Yes, at some point there is a tipping point, and the vet has an easier time selling an unnecessary service which the client may even request because they assume ALL births to the breed are going to be FUBAR, but that is NOT happening with most breeds.

The breeds with high cesarians rates are those that have been SELECTED FOR DEFECT by kennel club breeders who pay blind obedience to contrived standards requiring big heads and narrow hips or distorted bodies (or all three).

Let's be clear: the dog breeders are SLICING UP THEIR DOGS UP for the vanity of a show ribbon. There is NO other reason to breed dogs with these kind of extreme morphological exaggerations.

And let's be clear that THIS COULD NOT HAPPEN without the participation of veterinarians who pocket the cash, and whistle pass the problem in silence.

Neither the AVMA nor any private coalition of veterinarians have stood up to speak out about Kennel Club breed standards in this country.

Welcome to the Kennel Club freak show where every mutant dog has some apologist waving away its shortend lifespan, physical incapacitations, miseries and deformities.

P.

an American in Copenhagen said...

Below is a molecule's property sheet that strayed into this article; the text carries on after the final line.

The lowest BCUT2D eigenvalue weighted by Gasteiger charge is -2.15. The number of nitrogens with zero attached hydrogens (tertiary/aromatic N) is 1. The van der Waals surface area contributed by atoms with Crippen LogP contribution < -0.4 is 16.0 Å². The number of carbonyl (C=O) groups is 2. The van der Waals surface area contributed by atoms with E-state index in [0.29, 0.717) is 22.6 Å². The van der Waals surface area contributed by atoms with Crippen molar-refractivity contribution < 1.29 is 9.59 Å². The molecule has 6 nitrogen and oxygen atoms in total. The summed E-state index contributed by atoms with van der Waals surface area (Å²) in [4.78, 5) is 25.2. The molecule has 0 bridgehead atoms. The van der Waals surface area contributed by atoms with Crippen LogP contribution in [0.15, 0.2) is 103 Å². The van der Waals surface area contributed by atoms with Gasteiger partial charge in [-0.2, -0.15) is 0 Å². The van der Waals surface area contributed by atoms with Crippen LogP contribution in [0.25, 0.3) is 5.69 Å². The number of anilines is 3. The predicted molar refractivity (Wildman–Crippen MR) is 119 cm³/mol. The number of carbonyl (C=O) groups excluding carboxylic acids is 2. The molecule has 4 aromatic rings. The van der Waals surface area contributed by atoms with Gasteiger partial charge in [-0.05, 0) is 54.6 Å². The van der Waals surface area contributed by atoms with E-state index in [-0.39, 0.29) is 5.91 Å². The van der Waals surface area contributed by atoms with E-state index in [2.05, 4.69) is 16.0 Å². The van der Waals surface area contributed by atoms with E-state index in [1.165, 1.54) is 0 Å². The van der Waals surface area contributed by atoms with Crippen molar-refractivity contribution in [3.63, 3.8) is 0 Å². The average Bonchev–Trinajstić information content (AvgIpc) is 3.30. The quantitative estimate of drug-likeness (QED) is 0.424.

How on earth did the wirehaired pointer score "higher" (lower?) than the pekingese?

PBurns said...

American in Copenhagen -- The answer is *probably* a much lower N (total number in sample) which would give you much greater bias do to natural data wobble. Most of the "0" c-section results are dud to the the same phenomenon. Get four or five bitches in there with the same genetic issues (weak pelvic muscles, small hips, big heads), and you can get a "data burp" that may not play out across a larger cohort.

It may also be also be that there is some problem in terms of uterine inertia in this breed. Wirehaired Pointers are built very similar to Doberman (German) Pinschers, but obviously the genetic weaknesses will be different, and perhaps uterine inertia is a problem.

Finally, let us not discount breeder stupidity. How many times do breeders cover much smaller females with larger males? In some breeds it happens all the time, and the result is blockage. The "right way" to breed to avoid c-sections, is same size to same size, or smaller male to larger female. Not alway done, is it?!

P.

Heather Houlahan said...

I know of lines within some non-extreme breeds that cannot breed or whelp naturally. One bitch line that I know of in a popular hunting breed has not had a natural breeding in four generations.

Why don't they tie, or why don't they conceive if they do tie? Dunno -- Nature is Just Saying No to making More Like This. So, surgical insemination.

Why don't they whelp? Either uterine inertia or breeder unwilling to "risk" natural delivery.

Not all hideous deformity is visually apparent.

Jess said...

Pai, but doesn't that put the lie to the mantra that 'responible' breeders don't do it for the money? If saving *one* puppy is THAT important? You spend a couple grand on a c-section and you are already in the hole, if one pup kicks off it shouldn't matter. There is a reason dogs have litters.